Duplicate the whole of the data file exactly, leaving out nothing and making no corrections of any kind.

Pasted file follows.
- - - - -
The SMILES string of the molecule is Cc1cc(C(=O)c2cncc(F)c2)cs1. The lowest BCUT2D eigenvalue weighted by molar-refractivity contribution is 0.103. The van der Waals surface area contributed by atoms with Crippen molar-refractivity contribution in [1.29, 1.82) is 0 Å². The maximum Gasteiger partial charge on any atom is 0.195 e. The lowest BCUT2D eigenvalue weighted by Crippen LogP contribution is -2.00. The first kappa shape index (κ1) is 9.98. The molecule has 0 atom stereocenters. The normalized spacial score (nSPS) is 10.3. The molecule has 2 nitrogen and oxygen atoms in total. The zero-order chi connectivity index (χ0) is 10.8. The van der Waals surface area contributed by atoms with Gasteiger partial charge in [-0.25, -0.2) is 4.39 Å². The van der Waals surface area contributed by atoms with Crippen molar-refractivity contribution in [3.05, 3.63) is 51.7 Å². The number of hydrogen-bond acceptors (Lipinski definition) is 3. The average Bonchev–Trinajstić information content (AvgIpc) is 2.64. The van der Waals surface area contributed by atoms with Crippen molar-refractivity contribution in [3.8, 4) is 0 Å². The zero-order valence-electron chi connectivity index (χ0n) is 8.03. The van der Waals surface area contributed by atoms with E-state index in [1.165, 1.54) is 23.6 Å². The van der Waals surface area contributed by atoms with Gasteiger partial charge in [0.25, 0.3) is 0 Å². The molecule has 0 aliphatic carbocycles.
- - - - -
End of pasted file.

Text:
The SMILES string of the molecule is Cc1cc(C(=O)c2cncc(F)c2)cs1. The lowest BCUT2D eigenvalue weighted by molar-refractivity contribution is 0.103. The van der Waals surface area contributed by atoms with Crippen molar-refractivity contribution in [1.29, 1.82) is 0 Å². The maximum Gasteiger partial charge on any atom is 0.195 e. The lowest BCUT2D eigenvalue weighted by Crippen LogP contribution is -2.00. The first kappa shape index (κ1) is 9.98. The molecule has 0 atom stereocenters. The normalized spacial score (nSPS) is 10.3. The molecule has 2 nitrogen and oxygen atoms in total. The zero-order chi connectivity index (χ0) is 10.8. The van der Waals surface area contributed by atoms with Gasteiger partial charge in [-0.25, -0.2) is 4.39 Å². The van der Waals surface area contributed by atoms with Crippen molar-refractivity contribution in [3.05, 3.63) is 51.7 Å². The number of hydrogen-bond acceptors (Lipinski definition) is 3. The average Bonchev–Trinajstić information content (AvgIpc) is 2.64. The van der Waals surface area contributed by atoms with Crippen molar-refractivity contribution in [3.8, 4) is 0 Å². The zero-order valence-electron chi connectivity index (χ0n) is 8.03. The van der Waals surface area contributed by atoms with E-state index in [1.165, 1.54) is 23.6 Å². The van der Waals surface area contributed by atoms with Gasteiger partial charge in [0.25, 0.3) is 0 Å². The molecule has 0 aliphatic carbocycles.